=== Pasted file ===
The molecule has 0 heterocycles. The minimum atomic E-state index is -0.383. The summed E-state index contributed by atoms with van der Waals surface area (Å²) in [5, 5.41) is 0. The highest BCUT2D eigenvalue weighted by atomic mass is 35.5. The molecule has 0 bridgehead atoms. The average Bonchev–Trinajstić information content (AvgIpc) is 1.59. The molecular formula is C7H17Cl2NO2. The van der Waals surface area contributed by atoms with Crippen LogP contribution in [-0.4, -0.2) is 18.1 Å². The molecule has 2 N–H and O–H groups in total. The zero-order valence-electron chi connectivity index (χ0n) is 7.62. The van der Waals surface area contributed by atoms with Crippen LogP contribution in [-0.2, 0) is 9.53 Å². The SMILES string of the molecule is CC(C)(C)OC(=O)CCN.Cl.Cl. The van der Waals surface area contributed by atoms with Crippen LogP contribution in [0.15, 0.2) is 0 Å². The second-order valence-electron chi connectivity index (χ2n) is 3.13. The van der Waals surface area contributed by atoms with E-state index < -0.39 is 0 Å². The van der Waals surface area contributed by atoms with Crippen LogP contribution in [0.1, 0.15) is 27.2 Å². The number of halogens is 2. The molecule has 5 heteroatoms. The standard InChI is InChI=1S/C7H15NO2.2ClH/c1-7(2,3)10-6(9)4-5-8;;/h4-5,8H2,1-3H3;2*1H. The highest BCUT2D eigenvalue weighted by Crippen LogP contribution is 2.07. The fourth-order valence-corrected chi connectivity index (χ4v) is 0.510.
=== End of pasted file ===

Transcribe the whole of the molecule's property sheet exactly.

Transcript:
The molecule has 0 heterocycles. The minimum atomic E-state index is -0.383. The summed E-state index contributed by atoms with van der Waals surface area (Å²) in [5, 5.41) is 0. The highest BCUT2D eigenvalue weighted by atomic mass is 35.5. The molecule has 0 bridgehead atoms. The average Bonchev–Trinajstić information content (AvgIpc) is 1.59. The molecular formula is C7H17Cl2NO2. The van der Waals surface area contributed by atoms with Crippen LogP contribution in [-0.4, -0.2) is 18.1 Å². The molecule has 2 N–H and O–H groups in total. The zero-order valence-electron chi connectivity index (χ0n) is 7.62. The van der Waals surface area contributed by atoms with Crippen LogP contribution in [-0.2, 0) is 9.53 Å². The SMILES string of the molecule is CC(C)(C)OC(=O)CCN.Cl.Cl. The van der Waals surface area contributed by atoms with Crippen LogP contribution in [0.15, 0.2) is 0 Å². The second-order valence-electron chi connectivity index (χ2n) is 3.13. The van der Waals surface area contributed by atoms with E-state index < -0.39 is 0 Å². The van der Waals surface area contributed by atoms with Crippen LogP contribution in [0.1, 0.15) is 27.2 Å². The number of halogens is 2. The molecule has 5 heteroatoms. The standard InChI is InChI=1S/C7H15NO2.2ClH/c1-7(2,3)10-6(9)4-5-8;;/h4-5,8H2,1-3H3;2*1H. The highest BCUT2D eigenvalue weighted by Crippen LogP contribution is 2.07. The fourth-order valence-corrected chi connectivity index (χ4v) is 0.510.